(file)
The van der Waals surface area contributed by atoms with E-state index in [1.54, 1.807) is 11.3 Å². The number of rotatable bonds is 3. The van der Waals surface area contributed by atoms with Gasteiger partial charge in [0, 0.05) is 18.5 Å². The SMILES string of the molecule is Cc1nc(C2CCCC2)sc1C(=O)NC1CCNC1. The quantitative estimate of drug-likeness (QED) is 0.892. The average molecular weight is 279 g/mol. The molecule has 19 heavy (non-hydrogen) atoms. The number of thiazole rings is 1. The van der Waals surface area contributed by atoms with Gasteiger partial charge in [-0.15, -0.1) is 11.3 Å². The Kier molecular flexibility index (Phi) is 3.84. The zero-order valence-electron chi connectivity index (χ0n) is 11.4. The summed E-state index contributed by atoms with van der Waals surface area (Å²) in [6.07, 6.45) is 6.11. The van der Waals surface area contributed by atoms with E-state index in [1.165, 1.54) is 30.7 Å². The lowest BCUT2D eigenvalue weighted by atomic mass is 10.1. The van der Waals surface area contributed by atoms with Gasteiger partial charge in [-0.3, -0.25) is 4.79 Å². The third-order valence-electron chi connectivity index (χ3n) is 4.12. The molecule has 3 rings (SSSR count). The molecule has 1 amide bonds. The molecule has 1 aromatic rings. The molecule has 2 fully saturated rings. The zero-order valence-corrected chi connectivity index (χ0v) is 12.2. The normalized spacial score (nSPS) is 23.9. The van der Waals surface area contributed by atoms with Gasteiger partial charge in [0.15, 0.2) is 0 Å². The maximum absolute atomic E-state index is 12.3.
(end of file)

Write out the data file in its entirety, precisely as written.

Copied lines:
The van der Waals surface area contributed by atoms with E-state index in [1.54, 1.807) is 11.3 Å². The number of rotatable bonds is 3. The van der Waals surface area contributed by atoms with Gasteiger partial charge in [0, 0.05) is 18.5 Å². The SMILES string of the molecule is Cc1nc(C2CCCC2)sc1C(=O)NC1CCNC1. The quantitative estimate of drug-likeness (QED) is 0.892. The average molecular weight is 279 g/mol. The molecule has 19 heavy (non-hydrogen) atoms. The number of thiazole rings is 1. The van der Waals surface area contributed by atoms with Gasteiger partial charge in [-0.15, -0.1) is 11.3 Å². The Kier molecular flexibility index (Phi) is 3.84. The zero-order valence-electron chi connectivity index (χ0n) is 11.4. The summed E-state index contributed by atoms with van der Waals surface area (Å²) in [6.07, 6.45) is 6.11. The van der Waals surface area contributed by atoms with E-state index in [1.165, 1.54) is 30.7 Å². The lowest BCUT2D eigenvalue weighted by atomic mass is 10.1. The van der Waals surface area contributed by atoms with Gasteiger partial charge in [-0.3, -0.25) is 4.79 Å². The third-order valence-electron chi connectivity index (χ3n) is 4.12. The molecule has 3 rings (SSSR count). The molecule has 1 amide bonds. The molecule has 1 aromatic rings. The molecule has 2 fully saturated rings. The zero-order valence-corrected chi connectivity index (χ0v) is 12.2. The normalized spacial score (nSPS) is 23.9. The van der Waals surface area contributed by atoms with Gasteiger partial charge in [0.15, 0.2) is 0 Å². The maximum absolute atomic E-state index is 12.3.